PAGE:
3. All medication must be taken until the prescription is finished.
  4. Treatment must be continued until two tests show that there is no more infection. Even after symptoms disappear, the bacteria can still maintain an infection.
  5. If there is sexual contact, condoms must be used to prevent any exchange of bodily fluids.

Chris didn't use a condom (though he had some) because Terry told him not to bother. She had had some vaginal discharge in the past, but it had gone away, so she thought she was fine. Over 50% of women show no symptoms when they are infected with gonorrhea. However, only 10% of men who are infected with gonorrhea show no symptoms of the disease after a while.

Dr. Brown stressed to Chris that prevention was as important as treatment. Preventing future infections should be part of his regular lifestyle. There are three key prevention steps Chris could follow:

  1. Abstinence: Don't have sex. Without the exchange of bodily fluids that occurs during sex, infection is nearly impossible.
  2. Condoms: Use a condom to protect against any bodily fluid exchange while having sex.
  3. Communication: Know your partner's sexual history. Has he or she ever been infected? How many partners does he or she have now, or has he or she had? Has he or she used condoms?

In addition, spermicides, typically used as a method of contraception, help decrease the likelihood of infection. Just as spermicides kill sperm, they can kill bacteria (in semen as well as in vaginal secretions) because the chemical agent breaks up the cell wall. Similarly, urinating after sexual contact can, in some cases, decrease the likelihood of infection.

Activity 6-1: What to Say and How?

Introduction

Have you ever been in a situation in which you had to tell a friend something so devastating that you were afraid it would end your friendship? What went through your mind as you agonized over what to say and how to say it? What if this person was not just your friend but the person you loved?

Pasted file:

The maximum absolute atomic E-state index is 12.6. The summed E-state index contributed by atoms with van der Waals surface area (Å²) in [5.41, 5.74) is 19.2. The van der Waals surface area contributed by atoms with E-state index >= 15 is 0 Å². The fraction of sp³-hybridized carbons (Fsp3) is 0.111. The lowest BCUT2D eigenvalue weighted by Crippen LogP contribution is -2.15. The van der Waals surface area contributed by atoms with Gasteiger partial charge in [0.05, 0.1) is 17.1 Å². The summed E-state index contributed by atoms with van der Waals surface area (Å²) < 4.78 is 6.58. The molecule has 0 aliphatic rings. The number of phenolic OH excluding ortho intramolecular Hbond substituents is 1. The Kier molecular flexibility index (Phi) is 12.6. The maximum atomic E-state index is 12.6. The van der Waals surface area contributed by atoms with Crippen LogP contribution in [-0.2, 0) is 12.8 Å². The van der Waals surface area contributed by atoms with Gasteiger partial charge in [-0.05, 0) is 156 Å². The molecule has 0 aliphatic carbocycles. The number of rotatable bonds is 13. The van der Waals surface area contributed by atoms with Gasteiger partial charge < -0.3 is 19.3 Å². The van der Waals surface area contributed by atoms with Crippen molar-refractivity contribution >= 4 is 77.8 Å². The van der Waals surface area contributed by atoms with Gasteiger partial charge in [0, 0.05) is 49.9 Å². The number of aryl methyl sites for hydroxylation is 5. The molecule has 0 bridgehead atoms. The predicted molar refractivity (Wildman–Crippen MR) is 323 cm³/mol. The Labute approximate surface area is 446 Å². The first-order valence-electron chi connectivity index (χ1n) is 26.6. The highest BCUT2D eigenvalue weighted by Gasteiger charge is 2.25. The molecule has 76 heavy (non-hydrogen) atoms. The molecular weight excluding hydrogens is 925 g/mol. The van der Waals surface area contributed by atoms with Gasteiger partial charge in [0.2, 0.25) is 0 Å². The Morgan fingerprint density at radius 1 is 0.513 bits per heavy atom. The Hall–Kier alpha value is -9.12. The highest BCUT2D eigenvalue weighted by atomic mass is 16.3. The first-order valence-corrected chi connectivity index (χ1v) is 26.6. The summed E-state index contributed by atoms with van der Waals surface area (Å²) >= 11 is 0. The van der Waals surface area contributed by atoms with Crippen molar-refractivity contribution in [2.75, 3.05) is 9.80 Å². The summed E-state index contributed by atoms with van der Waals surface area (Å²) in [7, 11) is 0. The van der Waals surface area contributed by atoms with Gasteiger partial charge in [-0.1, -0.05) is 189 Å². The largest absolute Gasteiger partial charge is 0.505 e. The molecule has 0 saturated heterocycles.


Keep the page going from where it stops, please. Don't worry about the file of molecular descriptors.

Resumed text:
Materials

  • Activity Report

Procedure

Step 1 Your teacher will divide the class into pairs and assign each group a dialogue based on the story of Chris and Neeley in your textbook.

Step 2 SHHH! The dialogues must be written silently. Your teacher will explain the procedure to you.

Step 3 When they are finished, the scripts will be read aloud.

How might drugs and alcohol affect the spread of STDs?

Types of Sexually Transmitted Diseases

Sexually transmitted diseases have one thing in common. They are all transmitted through sexual contact. However, they are caused by a variety of microorganisms and cause different signs and symptoms. Signs such as skin lesions (open sores on the skin) can be seen by another person. Symptoms such as pain are experienced by the infected person. STDs are grouped by the types of microorganisms causing them. They generally belong to two categories-those caused by bacteria and those caused by viruses.

Campaign against STDs Design one button, one bumper sticker, and one sign promoting sexual health and the prevention of STDs. As a class, select a few and host an STD prevention week at school.

STDs Caused by Bacteria

Bacteria are single-cell organisms (singular bacterium). Gonorrhea is one example of an STD caused by bacteria. The disease has been known since the time of the ancient Egyptians and Greeks. It is typically transmitted during sexual intercourse. A woman has a 50% chance and a man has a 25% chance of catching the disease after a single act of unprotected intercourse with an infected person.

The symptoms of gonorrhea appear two to ten days after being infected. The primary symptom in the male is a discharge from the penis. This takes the form of a yellowish, pus-like liquid coming out of the tip of the penis and is accompanied by a burning sensation during urination. In women, the primary symptom is a vaginal discharge. However, women often have vaginal discharges due to other less serious infections. Therefore, simply because a woman has such a symptom does not mean that she has gonorrhea. Other symptoms in women tend to be mild, so much so that it is possible for a woman, even more so than a man, to be infected but not know it. But in either case, they can pass the disease on to a partner without being aware of it.